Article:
Carisa
Lindsay

Assignment
4

Centroids
of Triangles

First,
the question that begs to be asked, what is a centroid? A centroid of the circle is defined as the
intersection of all three medians of a triangle.

What
would happen if we used an obtuse triangle rather than an acute triangle?

You
may notice that the centroid is still in approximately the same location- the
middle. Furthermore, the centroid is
still inside the triangle. We can also
predict that the centroid will remain inside the triangle for an equilateral
triangle.

Equilateral
triangles are of special interest because the centroid is in the same place as
all of the other types of centers: the orthocenter, the circumcenter,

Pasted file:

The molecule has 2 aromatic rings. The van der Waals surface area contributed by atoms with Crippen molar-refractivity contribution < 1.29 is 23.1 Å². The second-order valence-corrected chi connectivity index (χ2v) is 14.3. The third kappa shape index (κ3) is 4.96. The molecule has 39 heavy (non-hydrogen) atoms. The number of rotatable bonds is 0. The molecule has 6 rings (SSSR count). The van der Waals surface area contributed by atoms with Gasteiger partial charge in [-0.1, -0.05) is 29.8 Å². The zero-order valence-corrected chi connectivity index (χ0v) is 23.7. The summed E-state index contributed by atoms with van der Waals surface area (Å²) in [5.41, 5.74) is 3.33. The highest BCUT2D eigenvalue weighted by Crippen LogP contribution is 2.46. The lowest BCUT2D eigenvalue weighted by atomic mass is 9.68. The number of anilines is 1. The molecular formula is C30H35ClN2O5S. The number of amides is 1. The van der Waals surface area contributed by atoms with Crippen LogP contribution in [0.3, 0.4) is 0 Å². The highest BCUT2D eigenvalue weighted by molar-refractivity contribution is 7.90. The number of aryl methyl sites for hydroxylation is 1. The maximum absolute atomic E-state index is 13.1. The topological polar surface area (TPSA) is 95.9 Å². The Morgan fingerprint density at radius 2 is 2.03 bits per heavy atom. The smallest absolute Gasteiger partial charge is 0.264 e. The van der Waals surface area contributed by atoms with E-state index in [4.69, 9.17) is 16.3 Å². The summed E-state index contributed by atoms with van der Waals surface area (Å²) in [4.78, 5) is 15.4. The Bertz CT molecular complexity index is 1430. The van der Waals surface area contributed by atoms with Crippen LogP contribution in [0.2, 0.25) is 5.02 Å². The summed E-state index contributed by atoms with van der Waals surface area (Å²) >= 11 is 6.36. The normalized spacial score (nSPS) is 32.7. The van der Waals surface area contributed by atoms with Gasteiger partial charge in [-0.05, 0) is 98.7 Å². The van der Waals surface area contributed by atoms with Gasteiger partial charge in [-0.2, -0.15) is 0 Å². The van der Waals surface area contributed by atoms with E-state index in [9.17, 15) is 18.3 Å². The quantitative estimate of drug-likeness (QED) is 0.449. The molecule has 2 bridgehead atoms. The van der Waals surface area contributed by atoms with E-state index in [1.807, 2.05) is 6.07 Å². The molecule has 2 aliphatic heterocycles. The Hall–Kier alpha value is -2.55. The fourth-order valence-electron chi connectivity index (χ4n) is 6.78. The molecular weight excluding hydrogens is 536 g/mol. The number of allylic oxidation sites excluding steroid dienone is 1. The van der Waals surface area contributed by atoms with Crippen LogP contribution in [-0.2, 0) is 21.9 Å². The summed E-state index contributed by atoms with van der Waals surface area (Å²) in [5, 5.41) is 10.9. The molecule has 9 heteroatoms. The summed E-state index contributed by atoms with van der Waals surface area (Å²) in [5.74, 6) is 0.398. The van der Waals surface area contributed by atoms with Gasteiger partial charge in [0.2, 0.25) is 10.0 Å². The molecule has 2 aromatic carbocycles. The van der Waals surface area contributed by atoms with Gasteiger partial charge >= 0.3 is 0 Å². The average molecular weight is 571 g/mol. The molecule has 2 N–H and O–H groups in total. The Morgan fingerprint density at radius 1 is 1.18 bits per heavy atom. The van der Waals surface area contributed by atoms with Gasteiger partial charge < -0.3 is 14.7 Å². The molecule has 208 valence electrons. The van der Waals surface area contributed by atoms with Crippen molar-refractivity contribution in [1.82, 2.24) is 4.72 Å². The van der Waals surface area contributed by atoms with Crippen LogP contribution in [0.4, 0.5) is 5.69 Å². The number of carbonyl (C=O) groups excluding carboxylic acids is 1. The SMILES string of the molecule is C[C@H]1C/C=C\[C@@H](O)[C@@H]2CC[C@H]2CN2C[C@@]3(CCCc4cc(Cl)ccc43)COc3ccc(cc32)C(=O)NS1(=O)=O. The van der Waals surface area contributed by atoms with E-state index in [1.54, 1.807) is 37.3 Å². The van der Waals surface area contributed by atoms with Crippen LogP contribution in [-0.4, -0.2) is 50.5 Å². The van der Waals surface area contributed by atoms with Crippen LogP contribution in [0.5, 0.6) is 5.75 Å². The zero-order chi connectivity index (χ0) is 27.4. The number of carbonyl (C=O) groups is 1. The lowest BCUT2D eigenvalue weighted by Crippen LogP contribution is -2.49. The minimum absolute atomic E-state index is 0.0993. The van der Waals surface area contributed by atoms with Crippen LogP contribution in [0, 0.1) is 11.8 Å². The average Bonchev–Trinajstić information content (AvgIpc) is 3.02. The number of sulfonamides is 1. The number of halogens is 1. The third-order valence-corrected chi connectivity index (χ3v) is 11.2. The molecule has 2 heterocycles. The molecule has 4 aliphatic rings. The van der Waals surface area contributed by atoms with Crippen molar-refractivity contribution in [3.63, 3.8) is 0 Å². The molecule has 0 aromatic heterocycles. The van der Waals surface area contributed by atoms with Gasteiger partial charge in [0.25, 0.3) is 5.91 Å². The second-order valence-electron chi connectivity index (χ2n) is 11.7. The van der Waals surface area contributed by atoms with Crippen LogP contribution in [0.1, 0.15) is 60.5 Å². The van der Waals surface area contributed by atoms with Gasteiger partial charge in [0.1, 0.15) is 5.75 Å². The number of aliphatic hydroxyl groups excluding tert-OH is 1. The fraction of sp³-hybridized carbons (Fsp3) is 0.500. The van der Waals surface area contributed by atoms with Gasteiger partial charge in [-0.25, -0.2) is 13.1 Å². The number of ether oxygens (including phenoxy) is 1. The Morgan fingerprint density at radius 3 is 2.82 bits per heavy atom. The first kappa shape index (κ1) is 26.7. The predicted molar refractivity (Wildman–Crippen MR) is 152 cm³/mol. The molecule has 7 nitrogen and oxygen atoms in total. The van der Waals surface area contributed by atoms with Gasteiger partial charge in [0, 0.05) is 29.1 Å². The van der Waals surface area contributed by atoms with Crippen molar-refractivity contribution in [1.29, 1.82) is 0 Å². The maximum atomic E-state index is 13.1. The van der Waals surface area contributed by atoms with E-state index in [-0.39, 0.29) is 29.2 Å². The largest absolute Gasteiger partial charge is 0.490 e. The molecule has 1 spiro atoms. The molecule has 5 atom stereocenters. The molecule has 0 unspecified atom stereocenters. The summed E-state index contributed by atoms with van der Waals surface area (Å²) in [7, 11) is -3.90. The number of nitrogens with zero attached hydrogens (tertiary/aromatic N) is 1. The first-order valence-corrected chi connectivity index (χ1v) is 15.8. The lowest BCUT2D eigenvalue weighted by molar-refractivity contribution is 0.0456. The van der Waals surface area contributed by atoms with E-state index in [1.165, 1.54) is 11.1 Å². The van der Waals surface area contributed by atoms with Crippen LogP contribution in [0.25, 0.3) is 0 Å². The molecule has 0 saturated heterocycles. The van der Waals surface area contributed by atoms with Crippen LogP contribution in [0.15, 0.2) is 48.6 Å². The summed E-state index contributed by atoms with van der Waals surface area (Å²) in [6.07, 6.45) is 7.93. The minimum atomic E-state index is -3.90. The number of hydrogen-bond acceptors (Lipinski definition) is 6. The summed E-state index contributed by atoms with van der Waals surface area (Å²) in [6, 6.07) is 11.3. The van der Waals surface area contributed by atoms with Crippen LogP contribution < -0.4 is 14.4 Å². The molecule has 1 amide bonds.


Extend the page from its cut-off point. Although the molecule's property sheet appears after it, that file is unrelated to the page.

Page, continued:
and the incenter.

We
can also easily show that the centroid divides each median into a ratio of 2:1
with an equilateral triangle.

We
can also see the medians divide the equilateral triangle into three congruent
triangles.

More
specifically, the apothem bisects the triangle into three 30-60-90 triangles.
As we know,

Based
on these congruent triangles, we know the length of BD is also 2. Now, we have our ratio of 2:1.

Perhaps
we should also consider isosceles triangles.

The
centroid again remains within the boundary of the sides of the triangle.

Why
are centroids important? Centroids are
most useful for studying centers of gravity and moments of inertia in physics
and engineering. So, it seems logical
that the centroid should remain within the triangle; only irregular shapes with
extended sides have centers of gravity on the exterior.